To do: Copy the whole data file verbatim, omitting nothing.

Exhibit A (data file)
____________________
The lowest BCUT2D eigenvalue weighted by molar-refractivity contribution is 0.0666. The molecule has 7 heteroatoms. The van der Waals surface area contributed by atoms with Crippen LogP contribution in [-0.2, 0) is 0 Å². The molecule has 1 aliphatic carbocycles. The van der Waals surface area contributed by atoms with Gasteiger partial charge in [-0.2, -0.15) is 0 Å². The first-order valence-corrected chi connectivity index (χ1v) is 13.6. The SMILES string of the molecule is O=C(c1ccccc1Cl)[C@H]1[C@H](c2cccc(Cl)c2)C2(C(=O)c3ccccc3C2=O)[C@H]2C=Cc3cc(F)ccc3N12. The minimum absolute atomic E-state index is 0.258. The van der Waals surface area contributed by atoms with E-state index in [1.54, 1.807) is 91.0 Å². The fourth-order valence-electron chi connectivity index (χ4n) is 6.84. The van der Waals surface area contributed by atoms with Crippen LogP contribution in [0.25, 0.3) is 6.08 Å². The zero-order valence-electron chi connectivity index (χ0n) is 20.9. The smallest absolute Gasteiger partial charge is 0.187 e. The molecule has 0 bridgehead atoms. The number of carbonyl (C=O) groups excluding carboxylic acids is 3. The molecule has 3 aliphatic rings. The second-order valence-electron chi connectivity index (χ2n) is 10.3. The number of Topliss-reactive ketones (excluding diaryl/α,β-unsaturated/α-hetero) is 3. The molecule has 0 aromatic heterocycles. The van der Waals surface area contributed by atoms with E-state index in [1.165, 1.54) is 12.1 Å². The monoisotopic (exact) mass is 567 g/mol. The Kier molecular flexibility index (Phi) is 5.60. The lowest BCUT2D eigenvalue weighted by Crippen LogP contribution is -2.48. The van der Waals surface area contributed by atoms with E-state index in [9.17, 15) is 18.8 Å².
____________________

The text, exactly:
The lowest BCUT2D eigenvalue weighted by molar-refractivity contribution is 0.0666. The molecule has 7 heteroatoms. The van der Waals surface area contributed by atoms with Crippen LogP contribution in [-0.2, 0) is 0 Å². The molecule has 1 aliphatic carbocycles. The van der Waals surface area contributed by atoms with Gasteiger partial charge in [-0.2, -0.15) is 0 Å². The first-order valence-corrected chi connectivity index (χ1v) is 13.6. The SMILES string of the molecule is O=C(c1ccccc1Cl)[C@H]1[C@H](c2cccc(Cl)c2)C2(C(=O)c3ccccc3C2=O)[C@H]2C=Cc3cc(F)ccc3N12. The minimum absolute atomic E-state index is 0.258. The van der Waals surface area contributed by atoms with E-state index in [1.54, 1.807) is 91.0 Å². The fourth-order valence-electron chi connectivity index (χ4n) is 6.84. The van der Waals surface area contributed by atoms with Crippen LogP contribution in [0.25, 0.3) is 6.08 Å². The zero-order valence-electron chi connectivity index (χ0n) is 20.9. The smallest absolute Gasteiger partial charge is 0.187 e. The molecule has 0 bridgehead atoms. The number of carbonyl (C=O) groups excluding carboxylic acids is 3. The molecule has 3 aliphatic rings. The second-order valence-electron chi connectivity index (χ2n) is 10.3. The number of Topliss-reactive ketones (excluding diaryl/α,β-unsaturated/α-hetero) is 3. The molecule has 0 aromatic heterocycles. The van der Waals surface area contributed by atoms with E-state index in [1.165, 1.54) is 12.1 Å². The monoisotopic (exact) mass is 567 g/mol. The Kier molecular flexibility index (Phi) is 5.60. The lowest BCUT2D eigenvalue weighted by Crippen LogP contribution is -2.48. The van der Waals surface area contributed by atoms with E-state index in [9.17, 15) is 18.8 Å².